Protest decried byproducts of free trade

PROVIDENCE, R.I. (U-Wire) — “Free trade” in the ’90s is something like cod liver oil at the dawn of this century: everyone says it’s good for you, but no one tells you why. Conventional economics textbooks, foreign policy wonks, the Wall Street Journal, and various other mouthpieces of the exploiting class all go hoarse singing the praises of free trade, and if you’re lucky, they’ll even prove it by examining the widget trade patterns between Widgetopia and Widgetania. But if you ask one of these esteemed gentlemen to talk about the effects of free trade on ordinary people in the real world, they’re bound to feel like you’ve asked something in terrible bad taste, angle their noses skyward, and say, “Society is on average worse off when policies reduce the amount of free trade.”
Now, the problem in general with saying “society on average” is that you really have to have your head up your ass in order to think that “society on average” exists. As we all know, averages are increasingly useless as the numbers you’re averaging become more polarized. In a country where the richest 10 percent of the population owns 71 percent of private wealth (1995 figures), no one has any right to talk about “society” as if it’s a uniform thing.
What’s more, who’s rich and who’s not isn’t some kind of accident. It’s not like some CEOs of multinational corporations struggle to find affordable day care for their kids while some Detroit auto workers send their children to Exeter and leave for year-long getaways in the Azores. The line that divides the rich from the rest of us is the same one that divides the capitalists from the working class. So when someone insists, “Free trade is good! It makes things better!” the question you need to ask is, “Good for WHOM? Makes things better for WHOM?” And the answer is usually the same: rich, filthy bastards.
I ought to say about now, for those few who need the obvious pointed out to them, that socialists don’t invent class divisions. It’s not like Marx wrote the Communist Manifesto, and all of a sudden English coal miners were like, “Oy then, I ‘ave been oppressed, I ‘ave!” People are already angry about the things they experience, see, and hear about. Whether they direct that anger toward a critical examination of the system under which they live, and fight to change it, is never automatic, however — due in no small part to the barrage of messages they get every day that tell them the rich are smart and hard-working, the free market is good, free trade is good, and those nasty hooligans in Seattle are very, very bad.
Before we talk about the Seattle protest, it will perhaps be helpful to talk about what the World Trade Organization is. As usual, it’s useful to look first at what the WTO isn’t. It’s not the heart of capitalism, it’s not the motor of oppression, it’s not a “shadow government.” However, the WTO is certainly not some kind of innocent “safe space” where a bunch of respectable delegates can go “dialogue”
The organization is inherently undemocratic, with no elected delegates. Furthermore, the structure of the WTO reflects the divisions between rich and poor countries: the United States, Japan, Canada and the European Union make up a kind of slam-dunk gang that make secret arrangements among themselves and basically announce them to the rest of the world. The United States, as the great thug of international relations, wins 90 percent of its complaints against other countries in the WTO.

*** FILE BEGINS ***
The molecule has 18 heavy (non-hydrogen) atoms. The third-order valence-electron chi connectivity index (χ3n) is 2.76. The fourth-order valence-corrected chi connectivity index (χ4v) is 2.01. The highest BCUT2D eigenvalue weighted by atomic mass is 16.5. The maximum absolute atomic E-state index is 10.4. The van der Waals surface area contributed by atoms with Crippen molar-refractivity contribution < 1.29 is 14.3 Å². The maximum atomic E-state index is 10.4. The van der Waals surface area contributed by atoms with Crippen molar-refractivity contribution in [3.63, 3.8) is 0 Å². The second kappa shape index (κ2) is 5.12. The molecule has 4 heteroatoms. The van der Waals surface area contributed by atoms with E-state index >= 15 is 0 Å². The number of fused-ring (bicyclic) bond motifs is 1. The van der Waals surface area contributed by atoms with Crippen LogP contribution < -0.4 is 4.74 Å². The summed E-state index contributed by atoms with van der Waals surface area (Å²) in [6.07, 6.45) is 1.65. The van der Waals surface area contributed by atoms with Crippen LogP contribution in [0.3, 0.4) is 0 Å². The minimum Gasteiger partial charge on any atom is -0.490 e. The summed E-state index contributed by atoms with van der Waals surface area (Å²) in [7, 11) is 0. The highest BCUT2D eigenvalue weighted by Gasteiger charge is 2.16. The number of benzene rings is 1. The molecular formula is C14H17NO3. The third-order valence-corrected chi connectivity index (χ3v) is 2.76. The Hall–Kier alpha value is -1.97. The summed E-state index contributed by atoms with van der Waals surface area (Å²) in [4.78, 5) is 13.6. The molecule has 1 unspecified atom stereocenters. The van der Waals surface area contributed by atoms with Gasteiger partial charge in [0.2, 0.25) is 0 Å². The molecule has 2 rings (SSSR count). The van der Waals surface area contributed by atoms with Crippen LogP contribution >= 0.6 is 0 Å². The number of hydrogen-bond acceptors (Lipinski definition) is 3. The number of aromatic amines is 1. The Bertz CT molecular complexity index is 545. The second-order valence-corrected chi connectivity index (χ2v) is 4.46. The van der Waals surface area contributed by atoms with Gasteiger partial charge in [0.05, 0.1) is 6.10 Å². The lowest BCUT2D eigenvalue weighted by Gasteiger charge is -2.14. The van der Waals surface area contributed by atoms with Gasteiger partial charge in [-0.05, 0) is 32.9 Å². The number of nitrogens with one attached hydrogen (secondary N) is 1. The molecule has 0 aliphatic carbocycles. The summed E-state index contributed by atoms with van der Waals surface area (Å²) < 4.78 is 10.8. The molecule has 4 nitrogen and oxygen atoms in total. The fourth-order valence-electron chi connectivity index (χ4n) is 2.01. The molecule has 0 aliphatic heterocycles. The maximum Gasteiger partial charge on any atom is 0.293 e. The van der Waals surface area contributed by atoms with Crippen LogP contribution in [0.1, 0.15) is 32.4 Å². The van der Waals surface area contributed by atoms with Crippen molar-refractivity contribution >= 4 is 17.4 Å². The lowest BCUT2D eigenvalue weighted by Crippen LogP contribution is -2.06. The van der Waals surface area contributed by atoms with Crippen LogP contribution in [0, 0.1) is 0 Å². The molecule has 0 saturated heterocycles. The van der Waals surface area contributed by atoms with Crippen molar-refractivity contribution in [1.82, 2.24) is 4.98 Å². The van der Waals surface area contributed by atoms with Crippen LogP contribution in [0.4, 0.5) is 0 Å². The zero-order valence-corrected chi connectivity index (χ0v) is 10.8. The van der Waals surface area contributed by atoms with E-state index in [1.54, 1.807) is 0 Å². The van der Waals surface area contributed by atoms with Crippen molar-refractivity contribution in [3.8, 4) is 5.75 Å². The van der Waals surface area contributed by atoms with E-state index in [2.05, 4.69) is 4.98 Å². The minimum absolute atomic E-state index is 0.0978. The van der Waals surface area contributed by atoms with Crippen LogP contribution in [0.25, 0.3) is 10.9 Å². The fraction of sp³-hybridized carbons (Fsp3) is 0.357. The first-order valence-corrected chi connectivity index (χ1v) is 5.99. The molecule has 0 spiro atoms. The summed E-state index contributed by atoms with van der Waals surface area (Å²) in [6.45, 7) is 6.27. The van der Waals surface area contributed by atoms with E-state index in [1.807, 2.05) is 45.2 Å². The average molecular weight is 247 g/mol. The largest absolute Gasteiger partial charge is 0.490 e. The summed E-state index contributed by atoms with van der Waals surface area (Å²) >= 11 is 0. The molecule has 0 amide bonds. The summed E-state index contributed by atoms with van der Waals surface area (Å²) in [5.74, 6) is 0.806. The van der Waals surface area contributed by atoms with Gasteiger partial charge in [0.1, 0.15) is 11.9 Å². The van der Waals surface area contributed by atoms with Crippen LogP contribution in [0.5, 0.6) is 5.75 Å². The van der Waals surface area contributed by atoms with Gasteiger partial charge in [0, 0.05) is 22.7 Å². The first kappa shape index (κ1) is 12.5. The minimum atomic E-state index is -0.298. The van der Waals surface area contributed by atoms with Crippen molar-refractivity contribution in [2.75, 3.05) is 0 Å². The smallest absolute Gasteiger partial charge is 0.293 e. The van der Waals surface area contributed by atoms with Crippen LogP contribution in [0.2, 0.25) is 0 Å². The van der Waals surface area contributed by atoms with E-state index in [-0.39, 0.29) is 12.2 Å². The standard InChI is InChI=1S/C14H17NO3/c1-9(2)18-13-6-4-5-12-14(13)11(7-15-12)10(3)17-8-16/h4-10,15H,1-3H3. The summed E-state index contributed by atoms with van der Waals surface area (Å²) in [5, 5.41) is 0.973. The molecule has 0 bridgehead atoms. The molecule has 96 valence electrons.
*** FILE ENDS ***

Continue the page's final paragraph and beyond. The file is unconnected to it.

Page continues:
You see, the protest has been intentionally misconstrued by the politicians and the press as the great riot of the Luddite philistines against the progressive free traders. It’s always hard to judge the mood of a mass protest, but it seems to me, reading reports from on the ground and having talked to people who went to Seattle, that the anger wasn’t about free trade per se, but what “free trade” means to the multinationals: paying dirt wages, creating unsafe working conditions, spoiling the environment, abusing women and children, smashing labor organization, laying off workers in one country because they can be treated even worse in another — all in the name of profit.
Far from nationalist or protectionist, the protest mostly had an international outlook, in solidarity with workers and activists around the globe. After all, no one feels sympathy for the Detroit moguls who, after decades of building enormous, crappy cars, were getting beaten by the Japanese and went crawling to Congress for handouts. But we’re mad about the workers who lost their jobs because of their bosses’ arrogance — and people realize fairly quickly that the same thing happens around the world.
A mass protest is an amazing thing. I mean, your soul’s probably good and dead if the sight of 50,000 ordinary people coming together and really sticking it to the rich and powerful doesn’t put a little fire in your belly, but it’s amazing even beyond a gut level.
I won’t spend time debunking the media myth of the “violent protest”; FAIR and other people will do a better job, and the coverage was so intolerably daft that I’m afraid I may not be as balanced and two-sided as I usually am. Suffice it to say I’m more likely to think the folks who showed up with body armor, clubs, tear gas, riot shields and guns started more violence than the protesters.
I once heard a man who was active in the 1960s say that the current period reminded him a lot of back then. I was fairly humbled by that, maybe even a little disinclined to believe him. Now I’ve seen the World Trade Organization grind to a humiliating halt under the pressure of thousands of outraged people — people who are no doubt now activists, organizers, radicals. And they’re probably asking the same question of themselves that you and I are: “What’s the next step?”

Shaun Joseph’s column originally appeared in Friday’s Brown University paper, the Brown Daily Herald.